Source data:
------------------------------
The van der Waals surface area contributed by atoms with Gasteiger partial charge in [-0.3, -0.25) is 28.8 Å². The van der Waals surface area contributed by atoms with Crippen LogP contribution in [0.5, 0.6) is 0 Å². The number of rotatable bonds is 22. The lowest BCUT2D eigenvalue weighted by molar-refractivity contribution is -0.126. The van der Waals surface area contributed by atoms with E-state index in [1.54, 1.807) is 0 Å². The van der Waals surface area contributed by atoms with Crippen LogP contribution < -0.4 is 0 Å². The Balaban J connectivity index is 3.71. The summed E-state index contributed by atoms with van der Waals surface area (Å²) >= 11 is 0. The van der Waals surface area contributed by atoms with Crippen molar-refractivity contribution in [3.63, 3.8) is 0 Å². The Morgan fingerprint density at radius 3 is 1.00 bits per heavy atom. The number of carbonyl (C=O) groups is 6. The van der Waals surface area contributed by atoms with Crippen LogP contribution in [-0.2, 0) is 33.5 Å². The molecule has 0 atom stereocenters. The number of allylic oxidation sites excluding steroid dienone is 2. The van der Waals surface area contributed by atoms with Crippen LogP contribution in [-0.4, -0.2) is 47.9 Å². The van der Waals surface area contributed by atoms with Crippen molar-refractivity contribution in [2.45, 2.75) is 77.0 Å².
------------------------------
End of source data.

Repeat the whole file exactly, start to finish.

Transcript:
The van der Waals surface area contributed by atoms with Gasteiger partial charge in [-0.3, -0.25) is 28.8 Å². The van der Waals surface area contributed by atoms with Crippen LogP contribution in [0.5, 0.6) is 0 Å². The number of rotatable bonds is 22. The lowest BCUT2D eigenvalue weighted by molar-refractivity contribution is -0.126. The van der Waals surface area contributed by atoms with E-state index in [1.54, 1.807) is 0 Å². The van der Waals surface area contributed by atoms with Crippen LogP contribution < -0.4 is 0 Å². The Balaban J connectivity index is 3.71. The summed E-state index contributed by atoms with van der Waals surface area (Å²) >= 11 is 0. The van der Waals surface area contributed by atoms with Crippen molar-refractivity contribution in [3.63, 3.8) is 0 Å². The Morgan fingerprint density at radius 3 is 1.00 bits per heavy atom. The number of carbonyl (C=O) groups is 6. The van der Waals surface area contributed by atoms with Crippen LogP contribution in [-0.2, 0) is 33.5 Å². The molecule has 0 atom stereocenters. The number of allylic oxidation sites excluding steroid dienone is 2. The van der Waals surface area contributed by atoms with Crippen LogP contribution in [-0.4, -0.2) is 47.9 Å². The van der Waals surface area contributed by atoms with Crippen molar-refractivity contribution in [2.45, 2.75) is 77.0 Å².